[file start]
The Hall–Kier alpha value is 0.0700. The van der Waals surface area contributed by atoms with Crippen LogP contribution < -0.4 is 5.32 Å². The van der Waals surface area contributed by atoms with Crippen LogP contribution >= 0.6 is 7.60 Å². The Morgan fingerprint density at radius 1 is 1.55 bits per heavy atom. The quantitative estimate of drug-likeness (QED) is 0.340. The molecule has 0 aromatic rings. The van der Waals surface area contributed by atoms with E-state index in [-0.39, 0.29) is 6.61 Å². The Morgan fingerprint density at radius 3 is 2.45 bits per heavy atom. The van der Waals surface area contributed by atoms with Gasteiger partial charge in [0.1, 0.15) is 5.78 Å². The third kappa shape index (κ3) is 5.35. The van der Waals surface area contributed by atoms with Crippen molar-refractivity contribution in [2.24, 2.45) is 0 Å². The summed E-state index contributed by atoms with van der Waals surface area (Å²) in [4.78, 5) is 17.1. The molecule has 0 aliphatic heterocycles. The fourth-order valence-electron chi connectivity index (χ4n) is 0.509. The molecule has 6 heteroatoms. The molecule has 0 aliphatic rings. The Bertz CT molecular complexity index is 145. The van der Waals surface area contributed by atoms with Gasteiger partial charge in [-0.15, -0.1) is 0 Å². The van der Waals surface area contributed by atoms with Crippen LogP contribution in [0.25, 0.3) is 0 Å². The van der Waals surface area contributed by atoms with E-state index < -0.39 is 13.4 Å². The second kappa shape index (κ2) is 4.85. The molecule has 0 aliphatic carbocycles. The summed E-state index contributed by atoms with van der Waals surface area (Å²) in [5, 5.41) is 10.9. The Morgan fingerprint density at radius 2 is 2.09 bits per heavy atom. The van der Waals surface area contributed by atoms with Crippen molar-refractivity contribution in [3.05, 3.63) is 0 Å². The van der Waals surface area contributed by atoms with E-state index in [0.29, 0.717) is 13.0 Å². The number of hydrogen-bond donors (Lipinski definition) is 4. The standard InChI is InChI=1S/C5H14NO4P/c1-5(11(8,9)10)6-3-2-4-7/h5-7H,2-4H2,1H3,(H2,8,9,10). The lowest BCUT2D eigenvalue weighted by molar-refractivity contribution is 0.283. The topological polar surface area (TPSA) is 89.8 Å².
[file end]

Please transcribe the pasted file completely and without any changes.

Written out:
The Hall–Kier alpha value is 0.0700. The van der Waals surface area contributed by atoms with Crippen LogP contribution < -0.4 is 5.32 Å². The van der Waals surface area contributed by atoms with Crippen LogP contribution >= 0.6 is 7.60 Å². The Morgan fingerprint density at radius 1 is 1.55 bits per heavy atom. The quantitative estimate of drug-likeness (QED) is 0.340. The molecule has 0 aromatic rings. The van der Waals surface area contributed by atoms with E-state index in [-0.39, 0.29) is 6.61 Å². The Morgan fingerprint density at radius 3 is 2.45 bits per heavy atom. The van der Waals surface area contributed by atoms with Gasteiger partial charge in [0.1, 0.15) is 5.78 Å². The third kappa shape index (κ3) is 5.35. The van der Waals surface area contributed by atoms with Crippen molar-refractivity contribution in [2.24, 2.45) is 0 Å². The summed E-state index contributed by atoms with van der Waals surface area (Å²) in [4.78, 5) is 17.1. The molecule has 0 aliphatic heterocycles. The fourth-order valence-electron chi connectivity index (χ4n) is 0.509. The molecule has 6 heteroatoms. The molecule has 0 aliphatic rings. The Bertz CT molecular complexity index is 145. The van der Waals surface area contributed by atoms with Gasteiger partial charge in [-0.15, -0.1) is 0 Å². The van der Waals surface area contributed by atoms with Crippen LogP contribution in [0.25, 0.3) is 0 Å². The van der Waals surface area contributed by atoms with E-state index < -0.39 is 13.4 Å². The second kappa shape index (κ2) is 4.85. The molecule has 0 aliphatic carbocycles. The summed E-state index contributed by atoms with van der Waals surface area (Å²) in [5, 5.41) is 10.9. The Morgan fingerprint density at radius 2 is 2.09 bits per heavy atom. The van der Waals surface area contributed by atoms with Crippen molar-refractivity contribution in [3.05, 3.63) is 0 Å². The van der Waals surface area contributed by atoms with E-state index in [0.29, 0.717) is 13.0 Å². The number of hydrogen-bond donors (Lipinski definition) is 4. The standard InChI is InChI=1S/C5H14NO4P/c1-5(11(8,9)10)6-3-2-4-7/h5-7H,2-4H2,1H3,(H2,8,9,10). The lowest BCUT2D eigenvalue weighted by molar-refractivity contribution is 0.283. The topological polar surface area (TPSA) is 89.8 Å².